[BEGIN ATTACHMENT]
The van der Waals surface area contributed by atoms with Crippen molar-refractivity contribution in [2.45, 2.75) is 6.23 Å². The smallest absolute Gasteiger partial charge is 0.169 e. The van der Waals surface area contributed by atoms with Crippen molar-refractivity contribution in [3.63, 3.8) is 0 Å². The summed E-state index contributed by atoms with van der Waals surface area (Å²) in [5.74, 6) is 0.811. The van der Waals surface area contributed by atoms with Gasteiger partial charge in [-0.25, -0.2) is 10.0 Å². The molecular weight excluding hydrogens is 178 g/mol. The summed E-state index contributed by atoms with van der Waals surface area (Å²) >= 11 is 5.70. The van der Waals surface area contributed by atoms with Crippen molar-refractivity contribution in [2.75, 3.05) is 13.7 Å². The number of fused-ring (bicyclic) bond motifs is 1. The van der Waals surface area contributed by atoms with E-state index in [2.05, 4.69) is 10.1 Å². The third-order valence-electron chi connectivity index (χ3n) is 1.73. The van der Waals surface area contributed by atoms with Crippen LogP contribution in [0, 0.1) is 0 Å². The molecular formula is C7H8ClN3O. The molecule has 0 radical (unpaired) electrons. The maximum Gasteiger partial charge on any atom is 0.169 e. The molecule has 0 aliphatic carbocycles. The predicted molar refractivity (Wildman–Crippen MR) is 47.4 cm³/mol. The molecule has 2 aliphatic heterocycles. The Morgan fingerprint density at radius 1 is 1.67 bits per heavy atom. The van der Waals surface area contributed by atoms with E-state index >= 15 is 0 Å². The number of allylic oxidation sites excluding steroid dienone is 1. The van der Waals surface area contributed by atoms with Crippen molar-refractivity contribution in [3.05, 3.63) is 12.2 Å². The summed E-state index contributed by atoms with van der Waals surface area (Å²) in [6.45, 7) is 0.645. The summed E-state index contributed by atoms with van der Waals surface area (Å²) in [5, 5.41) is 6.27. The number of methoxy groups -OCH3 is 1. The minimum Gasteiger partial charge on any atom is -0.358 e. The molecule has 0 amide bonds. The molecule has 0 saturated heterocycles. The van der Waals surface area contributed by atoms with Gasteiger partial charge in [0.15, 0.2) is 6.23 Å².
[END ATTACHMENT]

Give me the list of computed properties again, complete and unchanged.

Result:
The van der Waals surface area contributed by atoms with Crippen molar-refractivity contribution in [2.45, 2.75) is 6.23 Å². The smallest absolute Gasteiger partial charge is 0.169 e. The van der Waals surface area contributed by atoms with Crippen molar-refractivity contribution in [3.63, 3.8) is 0 Å². The summed E-state index contributed by atoms with van der Waals surface area (Å²) in [5.74, 6) is 0.811. The van der Waals surface area contributed by atoms with Gasteiger partial charge in [-0.25, -0.2) is 10.0 Å². The molecular weight excluding hydrogens is 178 g/mol. The summed E-state index contributed by atoms with van der Waals surface area (Å²) >= 11 is 5.70. The van der Waals surface area contributed by atoms with Crippen molar-refractivity contribution in [2.75, 3.05) is 13.7 Å². The number of fused-ring (bicyclic) bond motifs is 1. The van der Waals surface area contributed by atoms with E-state index in [2.05, 4.69) is 10.1 Å². The third-order valence-electron chi connectivity index (χ3n) is 1.73. The van der Waals surface area contributed by atoms with Crippen LogP contribution in [0, 0.1) is 0 Å². The molecular formula is C7H8ClN3O. The molecule has 0 radical (unpaired) electrons. The maximum Gasteiger partial charge on any atom is 0.169 e. The molecule has 0 aliphatic carbocycles. The predicted molar refractivity (Wildman–Crippen MR) is 47.4 cm³/mol. The molecule has 2 aliphatic heterocycles. The Morgan fingerprint density at radius 1 is 1.67 bits per heavy atom. The van der Waals surface area contributed by atoms with E-state index >= 15 is 0 Å². The number of allylic oxidation sites excluding steroid dienone is 1. The van der Waals surface area contributed by atoms with Crippen molar-refractivity contribution in [3.05, 3.63) is 12.2 Å². The summed E-state index contributed by atoms with van der Waals surface area (Å²) in [6.45, 7) is 0.645. The summed E-state index contributed by atoms with van der Waals surface area (Å²) in [5, 5.41) is 6.27. The number of methoxy groups -OCH3 is 1. The minimum Gasteiger partial charge on any atom is -0.358 e. The molecule has 0 amide bonds. The molecule has 0 saturated heterocycles. The van der Waals surface area contributed by atoms with Gasteiger partial charge in [0.15, 0.2) is 6.23 Å².